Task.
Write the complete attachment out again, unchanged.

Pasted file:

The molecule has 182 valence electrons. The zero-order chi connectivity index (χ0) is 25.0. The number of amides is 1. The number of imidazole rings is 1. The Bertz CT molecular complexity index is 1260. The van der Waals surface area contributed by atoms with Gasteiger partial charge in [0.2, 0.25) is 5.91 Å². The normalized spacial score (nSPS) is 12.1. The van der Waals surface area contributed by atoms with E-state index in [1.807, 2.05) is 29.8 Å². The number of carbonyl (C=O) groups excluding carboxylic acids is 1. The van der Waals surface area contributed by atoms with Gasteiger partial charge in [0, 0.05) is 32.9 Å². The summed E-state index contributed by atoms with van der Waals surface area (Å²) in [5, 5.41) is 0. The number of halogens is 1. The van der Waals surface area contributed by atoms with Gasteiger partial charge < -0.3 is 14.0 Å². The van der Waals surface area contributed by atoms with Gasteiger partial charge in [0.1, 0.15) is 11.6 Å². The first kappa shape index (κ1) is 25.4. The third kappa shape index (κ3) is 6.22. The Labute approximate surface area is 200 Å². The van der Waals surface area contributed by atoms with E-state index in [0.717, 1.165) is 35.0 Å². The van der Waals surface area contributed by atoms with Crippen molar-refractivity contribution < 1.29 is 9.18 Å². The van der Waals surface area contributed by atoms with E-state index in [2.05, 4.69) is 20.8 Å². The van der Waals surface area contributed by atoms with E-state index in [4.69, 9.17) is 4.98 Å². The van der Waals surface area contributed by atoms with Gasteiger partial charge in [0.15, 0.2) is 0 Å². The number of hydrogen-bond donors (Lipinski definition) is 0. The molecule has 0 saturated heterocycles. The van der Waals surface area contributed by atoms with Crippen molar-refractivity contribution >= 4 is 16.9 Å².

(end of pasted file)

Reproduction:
The molecule has 182 valence electrons. The zero-order chi connectivity index (χ0) is 25.0. The number of amides is 1. The number of imidazole rings is 1. The Bertz CT molecular complexity index is 1260. The van der Waals surface area contributed by atoms with Gasteiger partial charge in [0.2, 0.25) is 5.91 Å². The normalized spacial score (nSPS) is 12.1. The van der Waals surface area contributed by atoms with E-state index in [1.807, 2.05) is 29.8 Å². The number of carbonyl (C=O) groups excluding carboxylic acids is 1. The van der Waals surface area contributed by atoms with Gasteiger partial charge in [0, 0.05) is 32.9 Å². The summed E-state index contributed by atoms with van der Waals surface area (Å²) in [5, 5.41) is 0. The number of halogens is 1. The van der Waals surface area contributed by atoms with Gasteiger partial charge < -0.3 is 14.0 Å². The van der Waals surface area contributed by atoms with Gasteiger partial charge in [0.1, 0.15) is 11.6 Å². The first kappa shape index (κ1) is 25.4. The third kappa shape index (κ3) is 6.22. The Labute approximate surface area is 200 Å². The van der Waals surface area contributed by atoms with E-state index in [0.717, 1.165) is 35.0 Å². The van der Waals surface area contributed by atoms with Crippen molar-refractivity contribution < 1.29 is 9.18 Å². The van der Waals surface area contributed by atoms with E-state index in [2.05, 4.69) is 20.8 Å². The van der Waals surface area contributed by atoms with E-state index in [4.69, 9.17) is 4.98 Å². The van der Waals surface area contributed by atoms with Gasteiger partial charge in [0.15, 0.2) is 0 Å². The number of hydrogen-bond donors (Lipinski definition) is 0. The molecule has 0 saturated heterocycles. The van der Waals surface area contributed by atoms with Crippen molar-refractivity contribution >= 4 is 16.9 Å².